Intel licenses ARM’s physical IP and signs LG as foundry customer
There was much excitement at the news that Intel had signed a licence for physical IP from arch-rival ARM, but this does not signal a return to designing ARM processors – something Intel abandoned when it sold its XScale business to Marvell in 2006. Instead, it is a sign that the company is serious about its foundry business, and about building on its acquisition of FPGA maker Altera.
The company has never been as religious about x86 as sometimes portrayed. It did buy the StrongARM platform, complete with ARM architectural licence, from Digital Equipment, making it the basis of XScale and one of its first failed attempts to get into smartphone processors. And more recently, it has acquired ARM-based chip designers on the network infrastructure side, such as Picochip and part of LSI.
Now it will license ARM’s physical IP in order to optimize its 10nm and 14nm processes for ARM-based chips – an essential move as CEO Brian Krzanich looks to expand the foundry business as a key new revenue stream, to offset the decline in PC chip sales.
Intel also announced that LG Electronics will be one of its first foundry customers, as it looks to take some of the contract chip manufacturing business dominated by TSMC, Samsung, Global Foundries and UMC, as well as emerging Chinese giants like SMIC. LGE has hired Intel Custom Foundry to make a mobile processor in its 10nm process. Existing Intel foundry customers, as well as its own Altera unit, are the smaller FPGA maker Achronix and Chinese partner Spreadtrum.
As most foundries move to 10nm and start to think about 7nm, Intel needs to build on its process lead urgently. And now its 10nm design platform will offer access to ARM Artisan physical IP, opening the doors to companies such as Apple – which has often been rumoured to be interested in working with Intel. Krzanich recently announced that his firm was, in effect, abandoning the attempt to be a major smartphone player (except in modems, where Apple recently signed up for chips from the former Infineon Wireless unit at Intel). Making smartphone chips for others could be a compensation for the failure of the mobile strategy.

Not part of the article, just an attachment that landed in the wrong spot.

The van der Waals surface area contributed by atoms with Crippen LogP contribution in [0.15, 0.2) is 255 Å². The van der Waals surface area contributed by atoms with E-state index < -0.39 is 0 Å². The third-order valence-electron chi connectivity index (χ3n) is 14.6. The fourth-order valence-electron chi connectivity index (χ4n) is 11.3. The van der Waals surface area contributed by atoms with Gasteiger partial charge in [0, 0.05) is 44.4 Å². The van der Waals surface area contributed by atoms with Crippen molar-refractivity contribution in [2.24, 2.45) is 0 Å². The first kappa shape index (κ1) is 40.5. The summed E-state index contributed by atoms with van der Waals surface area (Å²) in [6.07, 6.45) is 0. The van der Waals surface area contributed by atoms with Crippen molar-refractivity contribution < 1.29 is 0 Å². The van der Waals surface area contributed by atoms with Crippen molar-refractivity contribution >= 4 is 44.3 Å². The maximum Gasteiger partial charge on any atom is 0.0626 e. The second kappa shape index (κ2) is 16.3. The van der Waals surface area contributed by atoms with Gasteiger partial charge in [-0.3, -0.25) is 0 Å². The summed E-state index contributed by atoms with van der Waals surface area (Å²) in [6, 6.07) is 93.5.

Krzanich also told the Intel Developer Forum last week that he promised to accelerate Altera’s growth rate, which would involve using ARM cores. “More than 50% of the value of the acquisition was actually tied to growing Altera at a faster rate than it was growing,” he said. Altera’s flagship Stratix 10 FPGAs will ship by year end, he pledged, with Intel branding and made using Intel’s 14nm process.
“There is no plan to yank ARM out [of FPGAs] and stick in Intel architecture and make you all change your programming models,” he told FPGA developers at IDF. “There are some advanced products that may like an IA core but my guess is the majority of them won’t. That would be wasted money on our part and trouble for our customers. The default processor will be ARM.”
He added that Intel was already shipping a co-packaged product with Xeon alongside FPGAs, for high end applications such as carrier networks, but he saw this option as being one for the upper end of the data center market only.
As for ARM, the general manager of its physical design group, Will Abbey, said in a statement: “Today’s announcement represents what we expect to be a long term, mutually beneficial partnership with Intel Custom Foundry. One of the strengths and differentiators of the Artisan platform is the availability of ARM core-optimized IP – what we call ARM PO technology. The value of POP technology for an ARM core on the Intel 10nm process is tremendous, as it will allow for quicker knowledge transfer, enabling customers to lower their risk in implementing the most advanced ARM cores on Intel’s leading-edge process technology. Additionally, POP technology enables silicon partners to accelerate the implementation and tape-outs of their ARM-based designs.”